The point I want to highlight, however, is that these two phenemona are tightly linked. America's global military presence, and its penchant for intervening in other countries for various reasons, inevitably generates a hostile backlash in lots of places. We tend to see our actions as wholly benevolent, in part because we take our leaders' rhetoric at face value and assume that if our stated purpose is noble, then the people whose countries we are meddling in will see it that way too. But no matter how noble our aims may be, military intervention and occupation inevitably creates winners and losers, and some of the losers aren't very happy about it. And because force is a crude instrument, even well-intentioned actions often have unfortunate unintended consequences (like civilian deaths). And so some people plant IEDs, or organize suicide attacks on our troops or our clients, and the most extreme of them even fly airplanes into buildings.

When things like this happen, Americans begin to see the world as increasingly hostile and dangerous, and so they naturally demand that the government do more to protect them. And as both Joseph McCarthy and Dick Cheney understood, the easiest way to convince people to give up their civil liberties is to magnify foreign threats. Once people are sufficiently scared, they will be more than happy to compromise civil liberties, especially if they think this is necessary for their protection (see under: Patriot Act).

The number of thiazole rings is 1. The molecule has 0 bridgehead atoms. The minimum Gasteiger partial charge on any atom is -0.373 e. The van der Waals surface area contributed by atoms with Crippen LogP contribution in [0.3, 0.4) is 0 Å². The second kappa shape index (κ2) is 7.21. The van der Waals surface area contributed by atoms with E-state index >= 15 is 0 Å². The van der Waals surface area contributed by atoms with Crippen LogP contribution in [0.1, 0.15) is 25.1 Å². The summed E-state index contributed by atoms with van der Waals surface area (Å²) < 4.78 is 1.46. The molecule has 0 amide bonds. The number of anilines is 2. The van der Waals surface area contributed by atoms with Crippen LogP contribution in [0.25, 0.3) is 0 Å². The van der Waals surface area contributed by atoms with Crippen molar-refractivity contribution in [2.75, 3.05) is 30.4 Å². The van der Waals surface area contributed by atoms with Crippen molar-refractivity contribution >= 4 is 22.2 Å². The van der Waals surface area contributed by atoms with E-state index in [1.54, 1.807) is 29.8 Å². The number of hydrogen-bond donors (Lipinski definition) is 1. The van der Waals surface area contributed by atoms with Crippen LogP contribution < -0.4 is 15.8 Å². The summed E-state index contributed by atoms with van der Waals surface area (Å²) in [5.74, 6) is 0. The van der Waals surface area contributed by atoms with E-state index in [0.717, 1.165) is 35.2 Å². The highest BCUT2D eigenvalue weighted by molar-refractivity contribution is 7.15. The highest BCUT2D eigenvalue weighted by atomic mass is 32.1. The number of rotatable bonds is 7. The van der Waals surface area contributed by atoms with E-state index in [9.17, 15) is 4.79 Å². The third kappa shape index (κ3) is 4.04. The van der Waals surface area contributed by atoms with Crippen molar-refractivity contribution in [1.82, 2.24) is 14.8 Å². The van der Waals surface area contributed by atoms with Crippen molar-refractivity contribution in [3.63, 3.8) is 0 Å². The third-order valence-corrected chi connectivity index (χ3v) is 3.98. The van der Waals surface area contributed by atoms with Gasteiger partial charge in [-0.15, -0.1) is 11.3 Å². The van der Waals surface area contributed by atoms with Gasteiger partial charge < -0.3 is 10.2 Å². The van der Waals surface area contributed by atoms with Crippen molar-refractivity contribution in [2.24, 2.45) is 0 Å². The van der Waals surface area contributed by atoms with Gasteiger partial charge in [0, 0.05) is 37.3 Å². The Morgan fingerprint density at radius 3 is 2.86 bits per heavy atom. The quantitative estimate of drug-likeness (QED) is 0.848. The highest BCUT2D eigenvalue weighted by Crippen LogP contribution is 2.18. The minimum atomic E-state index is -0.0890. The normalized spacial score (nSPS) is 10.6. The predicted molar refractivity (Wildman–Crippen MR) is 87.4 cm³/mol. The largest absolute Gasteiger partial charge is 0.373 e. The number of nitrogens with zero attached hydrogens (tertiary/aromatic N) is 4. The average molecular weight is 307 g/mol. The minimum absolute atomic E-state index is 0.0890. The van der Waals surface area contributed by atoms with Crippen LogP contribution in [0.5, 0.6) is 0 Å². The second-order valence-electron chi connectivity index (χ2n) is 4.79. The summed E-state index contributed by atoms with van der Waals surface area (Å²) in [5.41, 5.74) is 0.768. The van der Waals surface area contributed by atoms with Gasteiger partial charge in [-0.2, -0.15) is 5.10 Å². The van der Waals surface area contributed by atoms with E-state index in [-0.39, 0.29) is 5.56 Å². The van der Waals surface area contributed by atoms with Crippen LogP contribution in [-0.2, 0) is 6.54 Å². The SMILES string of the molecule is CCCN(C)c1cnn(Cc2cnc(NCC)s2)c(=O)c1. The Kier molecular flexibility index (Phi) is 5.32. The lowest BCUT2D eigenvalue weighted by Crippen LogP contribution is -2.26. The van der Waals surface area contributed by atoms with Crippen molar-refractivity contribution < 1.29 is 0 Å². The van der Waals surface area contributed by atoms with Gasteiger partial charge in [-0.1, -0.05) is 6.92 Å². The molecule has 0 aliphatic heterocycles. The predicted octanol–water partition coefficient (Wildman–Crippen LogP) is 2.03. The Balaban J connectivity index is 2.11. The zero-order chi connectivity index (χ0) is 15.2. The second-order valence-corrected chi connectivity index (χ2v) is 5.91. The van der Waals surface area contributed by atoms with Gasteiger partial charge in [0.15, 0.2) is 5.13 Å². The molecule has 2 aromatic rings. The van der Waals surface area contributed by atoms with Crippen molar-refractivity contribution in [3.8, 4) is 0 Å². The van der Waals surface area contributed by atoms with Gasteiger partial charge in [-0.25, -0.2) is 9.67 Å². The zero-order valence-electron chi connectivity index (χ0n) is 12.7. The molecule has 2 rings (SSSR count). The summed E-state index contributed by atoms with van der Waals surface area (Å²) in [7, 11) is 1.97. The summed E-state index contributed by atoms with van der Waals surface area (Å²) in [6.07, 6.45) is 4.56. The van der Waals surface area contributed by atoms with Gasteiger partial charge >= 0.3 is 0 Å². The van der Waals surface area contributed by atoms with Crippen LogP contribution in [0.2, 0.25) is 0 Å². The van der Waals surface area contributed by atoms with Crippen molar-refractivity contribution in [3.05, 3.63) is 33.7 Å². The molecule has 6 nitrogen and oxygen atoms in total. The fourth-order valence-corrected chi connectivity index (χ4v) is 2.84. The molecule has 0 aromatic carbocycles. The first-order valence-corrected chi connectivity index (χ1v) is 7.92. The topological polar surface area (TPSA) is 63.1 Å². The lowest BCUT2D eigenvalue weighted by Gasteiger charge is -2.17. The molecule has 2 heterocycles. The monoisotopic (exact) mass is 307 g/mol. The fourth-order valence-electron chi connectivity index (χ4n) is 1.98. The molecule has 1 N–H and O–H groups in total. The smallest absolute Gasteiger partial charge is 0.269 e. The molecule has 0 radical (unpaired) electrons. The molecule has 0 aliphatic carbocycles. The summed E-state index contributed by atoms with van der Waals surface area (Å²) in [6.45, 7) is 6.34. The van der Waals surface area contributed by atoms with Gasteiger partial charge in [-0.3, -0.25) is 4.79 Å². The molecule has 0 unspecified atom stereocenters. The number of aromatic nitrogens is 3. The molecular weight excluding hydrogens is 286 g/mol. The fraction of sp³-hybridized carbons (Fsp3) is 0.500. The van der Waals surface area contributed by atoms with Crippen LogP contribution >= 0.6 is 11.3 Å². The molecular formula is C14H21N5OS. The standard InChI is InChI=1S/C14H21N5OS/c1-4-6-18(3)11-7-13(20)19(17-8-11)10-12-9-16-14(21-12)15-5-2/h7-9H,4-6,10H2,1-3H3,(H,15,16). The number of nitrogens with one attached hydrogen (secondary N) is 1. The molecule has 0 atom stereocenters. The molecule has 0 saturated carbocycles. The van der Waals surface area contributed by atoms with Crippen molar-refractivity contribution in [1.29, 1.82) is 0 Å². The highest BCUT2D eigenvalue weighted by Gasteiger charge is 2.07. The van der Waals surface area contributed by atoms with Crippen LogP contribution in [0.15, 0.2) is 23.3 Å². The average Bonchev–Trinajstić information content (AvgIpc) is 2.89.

For rest of Article see "Foreign Policy."

ODFW Kills Second Wallowa County Wolf, Collars Alpha Male

From ODFW:

Subject: Second uncollared wolf killed by ODFW last night
Date: Thu, 19 May 2011 10:02:46 -0700
From: Michelle Dennehy

Update May 19, 2011

Second wolf killed to reduce livestock losses

A second uncollared wolf from the Imnaha pack was killed by ODFW last night (May 18) as part of efforts to reduce livestock losses by wolves.

The young female wolf was shot on private land. At the time, the wolf was with four other wolves from the pack (including one of the younger collared wolves) in an area where livestock depredation has occurred this year.

The latest confirmed depredation by a wolf (a calf) occurred the evening of May 16, 2011. All wolf kills of livestock this year have taken place on private land.

More information:


Update May 19, 2011 3 p.m.

Imnaha alpha male wolf re-collared

SALEM, Ore.—The Imnaha wolf pack’s alpha male was fitted with a new working GPS collar today.

Its GPS collar stopped working back in May 2010.

The alpha male was found in good condition in a trap set by ODFW on private land in Wallowa County, east of Joseph, Ore. He was tranquilized, fitted with a new collar, and released.

The trap was set as part of efforts to catch and kill two uncollared wolves from the Imnaha pack, to reduce livestock losses by wolves in the area.

As the two uncollared wolves have been killed, ODFW has now removed traps from Wallowa County.

“We hope the experience discourages the alpha male from returning to this area, which is private land with livestock operations,” noted Russ Morgan, ODFW wolf coordinator.


No comments: